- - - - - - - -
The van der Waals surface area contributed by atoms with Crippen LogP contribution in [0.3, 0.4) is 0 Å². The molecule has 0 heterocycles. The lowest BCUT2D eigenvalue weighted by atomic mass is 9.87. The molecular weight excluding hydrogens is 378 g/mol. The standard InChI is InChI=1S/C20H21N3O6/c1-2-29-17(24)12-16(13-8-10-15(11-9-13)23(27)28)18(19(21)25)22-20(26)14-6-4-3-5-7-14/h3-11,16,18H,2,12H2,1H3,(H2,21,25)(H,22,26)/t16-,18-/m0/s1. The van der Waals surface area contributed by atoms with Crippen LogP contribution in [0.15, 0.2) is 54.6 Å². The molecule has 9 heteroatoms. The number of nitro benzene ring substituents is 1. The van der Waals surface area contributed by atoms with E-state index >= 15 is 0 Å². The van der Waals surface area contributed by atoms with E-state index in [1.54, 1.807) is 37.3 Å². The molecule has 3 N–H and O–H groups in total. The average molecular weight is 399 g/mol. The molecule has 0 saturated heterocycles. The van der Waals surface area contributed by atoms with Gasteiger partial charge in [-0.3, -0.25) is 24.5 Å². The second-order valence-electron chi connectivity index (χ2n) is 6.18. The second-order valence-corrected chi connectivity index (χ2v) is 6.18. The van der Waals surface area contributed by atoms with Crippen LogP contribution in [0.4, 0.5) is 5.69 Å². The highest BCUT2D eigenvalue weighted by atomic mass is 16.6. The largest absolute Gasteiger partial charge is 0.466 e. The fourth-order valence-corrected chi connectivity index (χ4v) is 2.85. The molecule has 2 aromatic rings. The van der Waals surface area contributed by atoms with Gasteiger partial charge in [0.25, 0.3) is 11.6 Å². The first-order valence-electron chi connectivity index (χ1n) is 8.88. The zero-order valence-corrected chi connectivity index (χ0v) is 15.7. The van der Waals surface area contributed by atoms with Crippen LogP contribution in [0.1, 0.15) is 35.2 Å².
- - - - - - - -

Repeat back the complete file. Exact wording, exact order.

The van der Waals surface area contributed by atoms with Crippen LogP contribution in [0.3, 0.4) is 0 Å². The molecule has 0 heterocycles. The lowest BCUT2D eigenvalue weighted by atomic mass is 9.87. The molecular weight excluding hydrogens is 378 g/mol. The standard InChI is InChI=1S/C20H21N3O6/c1-2-29-17(24)12-16(13-8-10-15(11-9-13)23(27)28)18(19(21)25)22-20(26)14-6-4-3-5-7-14/h3-11,16,18H,2,12H2,1H3,(H2,21,25)(H,22,26)/t16-,18-/m0/s1. The van der Waals surface area contributed by atoms with Crippen LogP contribution in [0.15, 0.2) is 54.6 Å². The molecule has 9 heteroatoms. The number of nitro benzene ring substituents is 1. The van der Waals surface area contributed by atoms with E-state index >= 15 is 0 Å². The van der Waals surface area contributed by atoms with E-state index in [1.54, 1.807) is 37.3 Å². The molecule has 3 N–H and O–H groups in total. The average molecular weight is 399 g/mol. The molecule has 0 saturated heterocycles. The van der Waals surface area contributed by atoms with Gasteiger partial charge in [-0.3, -0.25) is 24.5 Å². The second-order valence-electron chi connectivity index (χ2n) is 6.18. The second-order valence-corrected chi connectivity index (χ2v) is 6.18. The van der Waals surface area contributed by atoms with Crippen LogP contribution in [0.4, 0.5) is 5.69 Å². The highest BCUT2D eigenvalue weighted by atomic mass is 16.6. The largest absolute Gasteiger partial charge is 0.466 e. The fourth-order valence-corrected chi connectivity index (χ4v) is 2.85. The molecule has 2 aromatic rings. The van der Waals surface area contributed by atoms with Gasteiger partial charge in [0.25, 0.3) is 11.6 Å². The first-order valence-electron chi connectivity index (χ1n) is 8.88. The zero-order valence-corrected chi connectivity index (χ0v) is 15.7. The van der Waals surface area contributed by atoms with Crippen LogP contribution in [0.1, 0.15) is 35.2 Å².